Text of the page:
Both the subjective and objective evidence at hand is not favorable. But it’s possible that the Steelers secondary slump has an entirely different root cause. It’s one that once bedeviled the Steelers at a different spot on the depth chart for over a decade. Fans in the “fire us crowd” won’t like to read this, but that doesn’t make the explanation any less plausible:

  • Bad luck

Yes, you read that right. Bad luck could be the culprit behind the Steelers struggle to man the secondary with serviceable if not quality players.

Pittsburgh Suffers Post Steel Curtain Defensive Line Drought

The Steelers gave the NFL its first dynasty defined by its defensive line. Chuck Noll drafted Joe Greene and L.C. Greenwood in 1969, Dwight White in 1971, and added Ernie Holmes as an undrafted rookie free agent in 1972. Before the Steelers even won their second Super Bowl, Time magazine was putting the original Steel Curtain on its cover.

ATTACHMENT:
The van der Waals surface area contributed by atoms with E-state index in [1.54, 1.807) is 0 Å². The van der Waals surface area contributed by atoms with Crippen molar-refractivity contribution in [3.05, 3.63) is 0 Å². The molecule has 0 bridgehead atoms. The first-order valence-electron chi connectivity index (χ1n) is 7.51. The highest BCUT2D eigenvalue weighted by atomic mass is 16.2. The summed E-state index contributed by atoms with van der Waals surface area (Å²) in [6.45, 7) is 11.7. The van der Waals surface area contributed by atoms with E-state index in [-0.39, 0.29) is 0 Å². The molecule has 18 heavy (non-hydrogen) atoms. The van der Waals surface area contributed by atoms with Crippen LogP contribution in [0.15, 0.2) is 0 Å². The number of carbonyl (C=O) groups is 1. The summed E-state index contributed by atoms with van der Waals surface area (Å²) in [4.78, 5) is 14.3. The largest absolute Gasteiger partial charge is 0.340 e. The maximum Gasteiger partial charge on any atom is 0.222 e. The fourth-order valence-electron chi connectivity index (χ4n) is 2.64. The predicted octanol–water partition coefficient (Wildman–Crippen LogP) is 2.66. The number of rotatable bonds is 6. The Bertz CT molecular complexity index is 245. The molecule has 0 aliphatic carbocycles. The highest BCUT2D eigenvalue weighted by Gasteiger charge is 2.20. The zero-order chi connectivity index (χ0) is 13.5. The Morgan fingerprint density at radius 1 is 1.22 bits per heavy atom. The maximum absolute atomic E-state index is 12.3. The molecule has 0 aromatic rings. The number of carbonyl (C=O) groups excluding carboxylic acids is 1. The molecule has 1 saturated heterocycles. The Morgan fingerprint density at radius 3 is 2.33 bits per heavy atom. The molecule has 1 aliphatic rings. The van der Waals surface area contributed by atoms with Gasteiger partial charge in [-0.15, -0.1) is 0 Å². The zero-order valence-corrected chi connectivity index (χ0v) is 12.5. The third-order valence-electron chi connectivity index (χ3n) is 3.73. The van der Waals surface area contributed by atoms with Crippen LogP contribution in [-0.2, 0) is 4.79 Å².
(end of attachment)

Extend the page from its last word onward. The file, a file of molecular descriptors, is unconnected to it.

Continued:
By the time Joe Greene and L.C. Greenwood suited up for their last Pro Bowl in 1980, the defensive lineman had made a collective 18 Pro Bowl appearances for Pittsburgh Steelers in ten years.

  • You don’t assemble quartet of that caliber without a strong eye for talent.

But talent evaluation skills aren’t the only factor in play, as suggested by this next factoid:

  • Joel Steed would be the next defensive lineman to get Pro Bowl honors in 1998.

That’s right, the franchise that once established the gold standard for defensive line excellence in the 70’s went 18 years without sending a single defensive lineman to the Pro Bowl. It wasn’t as if the Steelers didn’t try. In the 1980’s alone, the Steelers drafted defensive lineman Keith Gary, Gabe Rivera and Aaron Jones in the first round.

The Steelers also targeted the defensive line in the second round, picking John Goodman in 1980, Gerald Williams in 1986, and Kenny Davidson in 1990. Of the threesome, Gerald Williams was the only quality player, but the Steelers were forced to use him at nose tackle instead of defensive end because they could never find anyone else to play in the middle.

The Steelers only used one third rounder on a defensive lineman during that era, and he was Craig Veasey, taken in 1990 and Veasey was a total bust, making only 5 starts over 6 years in stops in Pittsburgh, Miami, and Houston.

In fact, the Steelers most accomplished defensive lineman during the 1980’s was Keith Willis, who made the team as an undrafted rookie free agent.

  • Things improved in 1992 with Bill Cowher’s arrival.